Dwarf Puffers are hardcore carnivores and will quickly devour any snail small enough for them to tackle. Dwarf Puffers will eat Ramshorn Snails, Malaysian Trumpet Snails, Pond Snails, and even small Mystery Snails.
In recent years the availability and popularity of freshwater pufferfish have rocketed. We now regularly see up to 10 different species available on lists, and that number creeps up every year. Dwarf Puffers are now available from most local fish stores as well as some of the big box stores.
I have been keeping and researching freshwater pufferfish for over a decade. I have a number of different species in my fish room, and my small Dwarf Puffer community tank is by far one of my favorite aquariums. These little critters never fail to entertain.
What Snails Do Dwarf Puffers Eat?
Over the years I have fed countless different snails to my Dwarf Puffers. Some of the species I feed on a regular basis include;
I put Ramshorn Snails on top of my list for two reasons. Firstly, they are probably the easiest snail to breed at home, and secondly, Dwarf Puffers go crazy for them.
I keep a 10-gallon aquarium in my fish room which I use solely for reproducing Ramshorn Snails. All I do is drop some food in for the snails a couple of times a week, and they produce, what has so far been an endless supply of fresh, juicy Ramshorn snails for my Dwarf Puffers.
Malaysian Trumpet Snails
Unlike many other species of snails, Malaysian Trumpet Snails spend their days buried in the substrate.
Only when the lights go out do they venture out of the substrate into the aquarium. This can be useful as the Malayasian Trumpet Snails can live and reproduce in the substrate, and only occasionally does one get picked off when they venture out during daylight.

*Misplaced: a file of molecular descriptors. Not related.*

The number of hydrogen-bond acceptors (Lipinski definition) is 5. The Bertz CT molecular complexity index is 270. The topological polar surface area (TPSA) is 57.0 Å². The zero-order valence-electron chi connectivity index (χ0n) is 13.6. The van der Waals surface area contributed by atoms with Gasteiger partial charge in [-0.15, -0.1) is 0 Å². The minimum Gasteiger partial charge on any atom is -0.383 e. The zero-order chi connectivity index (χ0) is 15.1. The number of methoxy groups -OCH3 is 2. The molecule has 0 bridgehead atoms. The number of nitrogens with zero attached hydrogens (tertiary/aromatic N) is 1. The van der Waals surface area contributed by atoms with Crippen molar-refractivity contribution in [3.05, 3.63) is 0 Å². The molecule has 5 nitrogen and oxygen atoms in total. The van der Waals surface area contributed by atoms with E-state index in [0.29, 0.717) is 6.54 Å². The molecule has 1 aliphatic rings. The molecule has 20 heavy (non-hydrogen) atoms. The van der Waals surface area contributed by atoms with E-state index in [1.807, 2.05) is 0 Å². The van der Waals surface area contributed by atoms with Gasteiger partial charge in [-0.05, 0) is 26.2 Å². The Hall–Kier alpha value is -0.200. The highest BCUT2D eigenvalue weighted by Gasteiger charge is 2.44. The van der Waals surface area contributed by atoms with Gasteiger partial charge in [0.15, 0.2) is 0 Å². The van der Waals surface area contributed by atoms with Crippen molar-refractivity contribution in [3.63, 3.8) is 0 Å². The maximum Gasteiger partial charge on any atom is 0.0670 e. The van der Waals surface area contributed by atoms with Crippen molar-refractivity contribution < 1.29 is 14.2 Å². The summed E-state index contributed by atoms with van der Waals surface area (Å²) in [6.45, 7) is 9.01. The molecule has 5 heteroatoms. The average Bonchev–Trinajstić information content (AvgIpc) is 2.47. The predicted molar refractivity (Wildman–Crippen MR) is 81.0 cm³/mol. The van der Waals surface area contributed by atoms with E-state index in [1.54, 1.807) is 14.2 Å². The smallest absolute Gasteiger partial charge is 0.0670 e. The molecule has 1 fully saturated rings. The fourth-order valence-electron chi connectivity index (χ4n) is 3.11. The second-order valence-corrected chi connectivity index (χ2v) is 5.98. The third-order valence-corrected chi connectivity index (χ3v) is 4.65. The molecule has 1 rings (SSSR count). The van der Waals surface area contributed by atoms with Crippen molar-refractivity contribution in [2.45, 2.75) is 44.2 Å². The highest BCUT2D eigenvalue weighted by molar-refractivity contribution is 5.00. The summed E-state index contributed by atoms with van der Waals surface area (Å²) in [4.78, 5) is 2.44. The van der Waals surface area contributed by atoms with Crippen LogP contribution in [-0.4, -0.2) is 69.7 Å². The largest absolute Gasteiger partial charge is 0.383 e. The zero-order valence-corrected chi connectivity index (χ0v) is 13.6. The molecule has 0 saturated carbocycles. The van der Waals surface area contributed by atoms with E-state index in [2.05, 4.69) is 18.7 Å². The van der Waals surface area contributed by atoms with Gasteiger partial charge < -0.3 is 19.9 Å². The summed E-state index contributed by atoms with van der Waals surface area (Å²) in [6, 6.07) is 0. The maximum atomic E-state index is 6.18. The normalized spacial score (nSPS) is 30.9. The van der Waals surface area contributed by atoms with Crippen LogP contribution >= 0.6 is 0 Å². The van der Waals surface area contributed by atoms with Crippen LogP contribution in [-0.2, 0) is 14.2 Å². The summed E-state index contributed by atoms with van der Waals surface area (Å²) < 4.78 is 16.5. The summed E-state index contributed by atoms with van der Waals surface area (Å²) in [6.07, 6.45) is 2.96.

One question to address is ’Don’t Malaysian Trumpet Snails break Dwarf Puffer’s teeth?’ The answer is no, Malaysian Trumpet Snails don’t break Dwarf Puffer’s teeth.
Whilst they undoubtedly have thick shells, Dwarf Puffers don’t actually need to bite through the shell, they usually just suck the snail out of its shell. I wrote a whole article titled Will Dwarf Puffers Eat Malaysian Trumpet Snails?
If, like me, you have a pond in your backyard, throw a handful of pond snails in there and leave them for a year or so. You will soon find you have a rich source of snails you can pull out whenever you need to feed your Dwarf Puffers.
Only feed your Dwarf Puffers the smallest Pond Snails, as they won’t be able to eat the large ones.
Bladder Snails, which are also referred to as pest snails, often appear in our aquariums after we add new plants or move decorations from a friend’s tank into our own. Bladder Snails reproduce quickly and are another great snail to breed in a dedicated ‘snail breeding’ tank.
When you think about Mystery Snails, you don’t naturally think ‘Dwarf Puffer food’. However, if you find yourself in a situation where your Mystery Snails are breeding, the baby Mystery Snails make great food for Dwarf Puffers.
A couple of times over the last few years I have bred Mystery Snails. Both times, I was inundated with small snails, so I fed some to my Dwarf Puffers.
Dwarf Puffers will happily eat small land snails from your yard. Providing you can guarantee the snails have not been affected by chemicals or pesticides, they make a great food source. I don’t feed my Dwarf Puffers land snails very often, but I have done it and they will eat them.
What Else Do Dwarf Puffers Eat?
Unlike most other species of pufferfish, Dwarf Puffers don’t have to eat hard, shelled foods to keep their teeth trimmed.
I vary my Dwarf Puffers diet by adding live or frozen bloodworms, daphnia, brine shrimp, and mosquito larvae.
Other Dwarf Puffer keepers have reported that their Dwarf Puffers will eat Vibra Bites from Hikari (see more about Vibra Bites here). Vibra Bites is pellet food but in the shape of bloodworms. I guess the Dwarf Puffers are fooled into believing that the food is actual bloodworms.
I have to be honest, my Dwarf Puffers won’t touch it!
There are a wide variety of snails Dwarf Puffer will eat. The size of the snail is more important than the species. Because Dwarf Puffers are so small, and they prefer to ‘suck’ the snail out of the shell rather than bite through it, whatever type of snail you feed to your Dwarf Puffers, just make sure it is small enough that the Dwarf Puffer can actually eat it.